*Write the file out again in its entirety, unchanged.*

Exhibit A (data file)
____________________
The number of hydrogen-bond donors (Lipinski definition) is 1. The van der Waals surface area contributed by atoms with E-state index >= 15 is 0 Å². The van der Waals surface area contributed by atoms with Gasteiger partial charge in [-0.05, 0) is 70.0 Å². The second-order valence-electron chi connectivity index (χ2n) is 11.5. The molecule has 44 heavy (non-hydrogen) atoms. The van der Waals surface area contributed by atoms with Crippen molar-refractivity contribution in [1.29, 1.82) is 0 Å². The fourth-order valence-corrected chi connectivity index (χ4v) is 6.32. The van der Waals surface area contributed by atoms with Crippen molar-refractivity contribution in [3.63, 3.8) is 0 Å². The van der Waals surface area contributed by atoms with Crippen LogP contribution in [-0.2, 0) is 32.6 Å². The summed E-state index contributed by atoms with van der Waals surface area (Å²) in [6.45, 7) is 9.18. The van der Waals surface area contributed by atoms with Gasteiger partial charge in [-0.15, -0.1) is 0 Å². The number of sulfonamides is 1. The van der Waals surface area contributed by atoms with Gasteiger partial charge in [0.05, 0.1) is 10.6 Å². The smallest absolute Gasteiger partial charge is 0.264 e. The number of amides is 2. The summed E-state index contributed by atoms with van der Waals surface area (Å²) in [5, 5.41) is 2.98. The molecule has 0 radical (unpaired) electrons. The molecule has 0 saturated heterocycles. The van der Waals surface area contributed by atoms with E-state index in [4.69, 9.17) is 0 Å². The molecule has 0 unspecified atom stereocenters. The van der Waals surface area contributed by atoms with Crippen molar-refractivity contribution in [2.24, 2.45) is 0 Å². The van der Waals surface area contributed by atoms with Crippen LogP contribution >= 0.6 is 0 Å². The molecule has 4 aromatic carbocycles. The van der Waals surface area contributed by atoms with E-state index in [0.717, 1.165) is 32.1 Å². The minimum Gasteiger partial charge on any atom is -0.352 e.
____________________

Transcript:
The number of hydrogen-bond donors (Lipinski definition) is 1. The van der Waals surface area contributed by atoms with E-state index >= 15 is 0 Å². The van der Waals surface area contributed by atoms with Gasteiger partial charge in [-0.05, 0) is 70.0 Å². The second-order valence-electron chi connectivity index (χ2n) is 11.5. The molecule has 44 heavy (non-hydrogen) atoms. The van der Waals surface area contributed by atoms with Crippen molar-refractivity contribution in [1.29, 1.82) is 0 Å². The fourth-order valence-corrected chi connectivity index (χ4v) is 6.32. The van der Waals surface area contributed by atoms with Crippen molar-refractivity contribution in [3.63, 3.8) is 0 Å². The van der Waals surface area contributed by atoms with Crippen LogP contribution in [-0.2, 0) is 32.6 Å². The summed E-state index contributed by atoms with van der Waals surface area (Å²) in [6.45, 7) is 9.18. The van der Waals surface area contributed by atoms with Gasteiger partial charge in [-0.15, -0.1) is 0 Å². The number of sulfonamides is 1. The van der Waals surface area contributed by atoms with Gasteiger partial charge in [0.05, 0.1) is 10.6 Å². The smallest absolute Gasteiger partial charge is 0.264 e. The number of amides is 2. The summed E-state index contributed by atoms with van der Waals surface area (Å²) in [5, 5.41) is 2.98. The molecule has 0 radical (unpaired) electrons. The molecule has 0 saturated heterocycles. The van der Waals surface area contributed by atoms with E-state index in [4.69, 9.17) is 0 Å². The molecule has 0 unspecified atom stereocenters. The van der Waals surface area contributed by atoms with Crippen molar-refractivity contribution in [2.24, 2.45) is 0 Å². The van der Waals surface area contributed by atoms with Crippen LogP contribution >= 0.6 is 0 Å². The molecule has 4 aromatic carbocycles. The van der Waals surface area contributed by atoms with E-state index in [0.717, 1.165) is 32.1 Å². The minimum Gasteiger partial charge on any atom is -0.352 e.